Indie

The Kickstarter List That Tells You If You Wasted Your Money

Have any of your favorites flopped?

It’s no shocker that Kickstarter is a risky enterprise for many. On the end of developers who are trying to fund their passion projects through the goodwill of the ever-caring public, they take the risk of not getting funding and the struggle of raising often hundreds of thousands of dollars to make sure they have food on the table to power them through their game-making process. But for consumers, an entirely different reality exists, a dark whirlpool of money being siphoned away on projects that have never and may never end up existing. Godus is the most recent example of a controversial example of a Kickstarter being released to, well… it’s not very good.

godus overlord


 

Although Peter Molyneux, a notorious over-promiser was in charge of this project, many more projects have end in complete and utter failure. The much touted Code Hero which was planned as a game that would teach players how to code, the fantastic Yogventures which was touted as the game to celebrate the YouTube celebrities involved in Yogscast, The Stomping Lands which was slated as a dinosaur hunting simulator, and many more have crashed and burned as utter failures. Whether the problem is conflict between developers and publishers, workload being to heavy to handle, or simply developers vanishing into the ether of the internet without a trace, many problems exist for those brave enough to invest in games that honestly are honestly pretty dang good and worth our time. Wasteland 2, FTL, and Elite: Dangerous are a few that come to mind.

Elite: Dangerous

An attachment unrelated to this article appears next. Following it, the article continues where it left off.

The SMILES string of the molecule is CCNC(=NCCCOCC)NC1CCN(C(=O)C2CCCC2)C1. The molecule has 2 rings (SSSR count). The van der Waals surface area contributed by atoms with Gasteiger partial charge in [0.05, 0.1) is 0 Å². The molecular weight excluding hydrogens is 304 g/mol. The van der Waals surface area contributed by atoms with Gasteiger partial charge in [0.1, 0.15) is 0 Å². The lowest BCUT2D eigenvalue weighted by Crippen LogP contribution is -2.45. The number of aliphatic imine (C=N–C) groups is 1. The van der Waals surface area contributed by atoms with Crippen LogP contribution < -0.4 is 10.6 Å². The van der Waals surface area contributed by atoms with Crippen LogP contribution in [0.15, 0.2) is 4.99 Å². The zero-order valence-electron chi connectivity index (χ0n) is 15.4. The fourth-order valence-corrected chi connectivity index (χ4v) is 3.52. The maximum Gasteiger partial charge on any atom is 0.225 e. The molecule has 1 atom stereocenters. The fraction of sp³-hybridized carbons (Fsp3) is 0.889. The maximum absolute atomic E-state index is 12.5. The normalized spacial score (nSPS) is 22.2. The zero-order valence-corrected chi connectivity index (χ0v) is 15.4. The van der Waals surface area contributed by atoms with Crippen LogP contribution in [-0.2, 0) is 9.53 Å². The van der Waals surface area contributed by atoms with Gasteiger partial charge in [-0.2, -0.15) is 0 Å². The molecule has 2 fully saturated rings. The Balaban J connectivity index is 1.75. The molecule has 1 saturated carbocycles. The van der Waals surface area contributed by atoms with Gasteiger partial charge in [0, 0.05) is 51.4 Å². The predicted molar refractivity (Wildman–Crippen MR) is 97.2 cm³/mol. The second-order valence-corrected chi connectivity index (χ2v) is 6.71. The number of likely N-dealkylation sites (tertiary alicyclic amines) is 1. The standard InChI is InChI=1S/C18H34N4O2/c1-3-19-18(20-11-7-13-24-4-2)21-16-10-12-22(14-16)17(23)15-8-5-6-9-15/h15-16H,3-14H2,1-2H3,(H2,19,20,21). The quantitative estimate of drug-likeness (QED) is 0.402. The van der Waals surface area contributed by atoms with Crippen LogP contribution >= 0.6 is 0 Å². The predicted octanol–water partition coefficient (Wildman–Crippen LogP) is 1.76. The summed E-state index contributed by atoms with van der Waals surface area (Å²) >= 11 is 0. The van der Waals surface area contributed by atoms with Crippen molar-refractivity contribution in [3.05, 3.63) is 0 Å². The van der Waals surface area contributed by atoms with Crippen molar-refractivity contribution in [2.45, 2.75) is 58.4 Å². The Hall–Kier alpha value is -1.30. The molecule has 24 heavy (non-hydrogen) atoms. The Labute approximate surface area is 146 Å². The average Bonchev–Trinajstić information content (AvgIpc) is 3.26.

With this in mind, NeoGAF user Stumpokapow has created a spreadsheet which is essentially a consumer’s one-stop shop for everyone’s Kickstarter needs. With a simple color-coding system and a huge list of many of the biggest games – as well as many successes in a separate tab – the spreadsheet details the current progress of tons of games that were fortunate enough to get funded. Looking at the list, it’s nice to see that despite the very high-profile failures listed in a menacing red, most of the list encompasses games that are either on the right track or already released. Only 21 out of the 185 games listed are either doing poorly or are admitted failures. This is suggestive that while Kickstarter is certainly a risk for gamers, the games that do receive plentiful funding do get funded, although there are many games on this list that earned less and still failed, as Dysfunctional Systems: Learning to Manage Chaos proves. Let this become the sacred text for all those who frequent Kickstarter, as in the future, it will no doubt portend future successes and failures.

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